Estate Planning

Estate-PlanningBuilding a life is a day-by-day process. Similarly, estate planning is not a one-time transaction; it is a life-long process that should adapt as the law and clients’ needs both change. A good estate planning lawyer is both a technician who constantly keeps up with best practices and changes, but also a trusted advisor who is attentive to the particular needs of each client.

It’s never too early to start planning for your future.

What is estate planning?

When someone passes away, his or her property must somehow pass to another person. In Georgia, any competent adult has the right to choose the manner in which his or her assets are distributed after his or her passing. (The main exception to this general rule involves what is called a spousal right of election which disallows the complete disinheritance of a spouse.) A proper estate plan also involves strategies to minimize potential estate taxes and settlement costs as well as to coordinate what would happen with your home, your investments, your business, your life insurance, your employee benefits (such as a 401K plan), and other property in the event of death or disability. On the personal side, a good estate plan should include directions to carry out your wishes regarding health care matters, so that if you ever are unable to give the directions yourself, someone you know and trust would do that for you, and know when you would want them to authorize extraordinary measures and when you would prefer they pull the plug.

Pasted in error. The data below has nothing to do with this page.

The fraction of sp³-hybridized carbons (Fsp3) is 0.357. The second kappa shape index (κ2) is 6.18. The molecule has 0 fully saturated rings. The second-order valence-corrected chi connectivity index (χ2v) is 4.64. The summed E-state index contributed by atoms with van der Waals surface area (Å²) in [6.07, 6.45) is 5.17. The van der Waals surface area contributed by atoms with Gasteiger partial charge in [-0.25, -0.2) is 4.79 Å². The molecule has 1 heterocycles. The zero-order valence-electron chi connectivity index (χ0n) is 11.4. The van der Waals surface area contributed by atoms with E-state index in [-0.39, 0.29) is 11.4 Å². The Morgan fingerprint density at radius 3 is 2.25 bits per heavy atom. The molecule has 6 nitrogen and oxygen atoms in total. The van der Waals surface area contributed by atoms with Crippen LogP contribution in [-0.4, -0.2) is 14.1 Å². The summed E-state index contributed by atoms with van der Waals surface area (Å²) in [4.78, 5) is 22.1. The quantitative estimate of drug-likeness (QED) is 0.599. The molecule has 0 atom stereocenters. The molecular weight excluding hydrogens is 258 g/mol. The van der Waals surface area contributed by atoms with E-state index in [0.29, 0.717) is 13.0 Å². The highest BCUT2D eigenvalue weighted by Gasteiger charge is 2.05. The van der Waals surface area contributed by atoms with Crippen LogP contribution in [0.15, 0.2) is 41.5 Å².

Why is it important to establish an estate plan?

Sadly, many people of all backgrounds don’t do proper estate planning because they don’t believe that they have a lot of assets. Many couples assume that if they have children, their children can just come in and divide their assets by themselves. If you don’t make proper legal arrangements for the management of your assets and affairs after your passing, the state’s intestacy laws will take over upon your death or incapacity. This often results in a distribution of your assets that you never would have wanted.

If you pass away without establishing an estate plan, your estate would undergo probate, a public, court-supervised proceeding. Probate can be expensive and tie up the assets of the deceased for a prolonged period before beneficiaries can receive them. Even worse, your failure to outline your intentions through proper estate planning can tear apart your family as each person maneuvers to be appointed with the authority to manage your affairs. It is not unusual for bitter family feuds to ensue over modest sums of money or a family heirloom.

In blended families, in which one or both spouses enter a marriage with children from prior relationships, there are a whole host of potential conflicts that can be addressed with smart planning, including the potential for conflict between the interests of current spouse and those of prior children. Without a Will in place, for example, Georgia law would award 2/3 of the value of a decedent’s estate to the decedent’s children from a prior marriage- even if those children are fully grown adults making a sufficient living and even if the current spouse truly needed more assets from the estate to meet their needs. With good planning, unwanted or unanticipated outcomes like this can very often be prevented.